5. Reflect upon what you liked and disliked during or immediately after the clerkship.

Our PRISM reflections take care of this, but in general, I think it’s good practice at least to do it in your mind. Some of you will find that certain clerkships surprise you. Many of you change your mind about what specialty you want to pursue a couple of times. And many of you will eventually find the one that just seems to click. Regardless, it’s good to think about each clerkship on a broader scale because it may come in handy later in the year if you’re torn between specialties.

6. Start thinking about away rotations early in your second semester.

We got our notification to register for VSAS in late-January. Sometime between February and May, most VSAS schools will release available away rotation options. And many schools will not be on VSAS at all. In general, I’ve found that scheduling away rotations is really quite painful. Oftentimes the application is tedious (lots and lots of immunization record forms, proof of many different certifications I didn’t know I had, lots of enrollment letter requests from the Registrar, etc). And dates! Dates are a huge issue. Our clerkships run from the 1st of the month to the last day of the month, regardless of the day of the week. Many schools start with the 1st Monday of the month and run 4 full weeks. Some schools run on a completely different block schedule that starts in the middle of the month. Anyway, the point of all of this is that if you start looking into the schools you’re interested in earlier in the semester and prepare copies of all of your necessary documentation, it’ll come in handy later on.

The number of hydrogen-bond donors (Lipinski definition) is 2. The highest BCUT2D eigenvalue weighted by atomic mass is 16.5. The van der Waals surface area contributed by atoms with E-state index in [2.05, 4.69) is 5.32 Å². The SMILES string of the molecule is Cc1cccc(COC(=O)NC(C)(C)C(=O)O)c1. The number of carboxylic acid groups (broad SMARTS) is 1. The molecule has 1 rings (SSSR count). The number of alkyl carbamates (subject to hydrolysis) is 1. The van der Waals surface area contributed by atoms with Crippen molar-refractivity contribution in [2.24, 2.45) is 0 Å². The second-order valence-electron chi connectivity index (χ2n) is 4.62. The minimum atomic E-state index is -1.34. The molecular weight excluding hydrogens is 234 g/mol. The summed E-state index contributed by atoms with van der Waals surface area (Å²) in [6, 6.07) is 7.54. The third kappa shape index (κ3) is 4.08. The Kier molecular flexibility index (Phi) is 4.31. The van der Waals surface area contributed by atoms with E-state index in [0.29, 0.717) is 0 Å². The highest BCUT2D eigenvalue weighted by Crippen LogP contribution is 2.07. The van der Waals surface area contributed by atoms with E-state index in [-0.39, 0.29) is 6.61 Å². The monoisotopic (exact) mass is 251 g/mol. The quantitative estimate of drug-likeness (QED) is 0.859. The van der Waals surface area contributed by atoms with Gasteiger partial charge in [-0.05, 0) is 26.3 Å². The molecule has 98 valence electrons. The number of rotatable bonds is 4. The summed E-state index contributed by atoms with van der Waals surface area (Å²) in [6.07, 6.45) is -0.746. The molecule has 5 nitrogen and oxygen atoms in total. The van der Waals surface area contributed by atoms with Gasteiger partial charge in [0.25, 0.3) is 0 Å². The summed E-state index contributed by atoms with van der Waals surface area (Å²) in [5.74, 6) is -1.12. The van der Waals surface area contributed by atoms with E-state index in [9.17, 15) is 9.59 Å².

7. Keep a list in the back of your mind about potential letter-writers.